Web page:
PBS Kids GO! It's My Life
Making Money: Get The OK To Branch Out

You may not need to look any further than down the street to earn extra money. You can be your block's master leaf-raker, do chores for elderly neighbors, run a dog walking business, or take a job delivering the newspaper.

But before you do this, make sure you talk to the adults in your family. You'll need to make sure they know all about what you're doing, approve of it, and give their permission. Here are some questions you may want to discuss with them:

  • Is the job right for your age? This is a big one. If you're 10, you might be old enough to help a neighbor with cleaning or yardwork, but you're probably a couple years too young to handle babysitting duties.

  • Are there risks involved? Will your job or business mean working with anything that could be dangerous, like a lawnmower? Will you need to travel out of the neighborhood, spend time around strangers, or be by yourself? Your family will need answers to these questions before they can sign off on your moneymaking idea.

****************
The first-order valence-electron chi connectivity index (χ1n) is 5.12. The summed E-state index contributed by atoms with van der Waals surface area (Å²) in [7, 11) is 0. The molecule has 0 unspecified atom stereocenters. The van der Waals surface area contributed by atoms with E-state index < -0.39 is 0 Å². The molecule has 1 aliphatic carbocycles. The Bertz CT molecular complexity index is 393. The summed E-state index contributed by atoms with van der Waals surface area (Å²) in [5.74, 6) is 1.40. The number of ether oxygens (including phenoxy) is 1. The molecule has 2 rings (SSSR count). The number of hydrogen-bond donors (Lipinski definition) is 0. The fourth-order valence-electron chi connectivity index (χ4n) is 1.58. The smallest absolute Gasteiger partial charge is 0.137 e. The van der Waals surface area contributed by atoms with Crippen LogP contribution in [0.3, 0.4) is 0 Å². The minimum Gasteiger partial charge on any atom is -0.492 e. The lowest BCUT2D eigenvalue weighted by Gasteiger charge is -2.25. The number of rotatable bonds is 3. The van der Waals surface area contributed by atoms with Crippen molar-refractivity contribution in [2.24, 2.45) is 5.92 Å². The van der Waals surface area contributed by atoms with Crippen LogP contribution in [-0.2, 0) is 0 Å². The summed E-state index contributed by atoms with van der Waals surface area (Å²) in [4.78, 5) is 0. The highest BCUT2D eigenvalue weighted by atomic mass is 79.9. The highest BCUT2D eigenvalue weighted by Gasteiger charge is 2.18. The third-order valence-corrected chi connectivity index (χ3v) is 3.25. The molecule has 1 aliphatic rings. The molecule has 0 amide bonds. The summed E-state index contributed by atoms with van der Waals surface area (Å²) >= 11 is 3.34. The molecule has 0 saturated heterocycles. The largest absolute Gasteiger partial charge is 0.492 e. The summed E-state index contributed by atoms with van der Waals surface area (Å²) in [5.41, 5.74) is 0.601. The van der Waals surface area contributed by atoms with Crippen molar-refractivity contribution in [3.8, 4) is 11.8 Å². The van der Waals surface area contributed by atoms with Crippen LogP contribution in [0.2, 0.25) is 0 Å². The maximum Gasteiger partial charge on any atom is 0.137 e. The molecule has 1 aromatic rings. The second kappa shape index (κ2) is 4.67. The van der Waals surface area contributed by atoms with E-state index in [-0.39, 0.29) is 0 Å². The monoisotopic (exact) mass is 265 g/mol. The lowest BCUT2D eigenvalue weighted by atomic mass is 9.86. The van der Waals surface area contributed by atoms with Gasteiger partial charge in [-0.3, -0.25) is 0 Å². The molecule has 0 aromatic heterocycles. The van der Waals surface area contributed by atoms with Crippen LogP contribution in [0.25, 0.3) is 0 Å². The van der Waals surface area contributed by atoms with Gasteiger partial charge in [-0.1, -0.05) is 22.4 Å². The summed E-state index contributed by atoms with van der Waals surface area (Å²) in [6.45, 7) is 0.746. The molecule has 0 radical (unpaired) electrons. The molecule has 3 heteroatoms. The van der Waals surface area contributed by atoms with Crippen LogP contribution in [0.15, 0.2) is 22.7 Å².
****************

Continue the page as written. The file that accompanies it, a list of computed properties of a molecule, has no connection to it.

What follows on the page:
• Do you have a good business plan? Adults will probably want to know how you plan to make money with your idea. Will you need to have "start-up" money for equipment or supplies (like a lemonade stand), or is this something you can get going on right away without spending money first (like a petsitting business)? Is this an idea that makes sense, or is it a wacky scheme that probably won't work out?

Remember: Be honest about everything when talking to a parent or guardian. Explain your ideas, including exactly what you plan to do, who you will be working with, and who you will be working for. If they listen to everything you have to say and think the job is a good idea, they can probably help with the details. If they think the job isn't right for you, they might be able to help you come up with an idea that fits you better.

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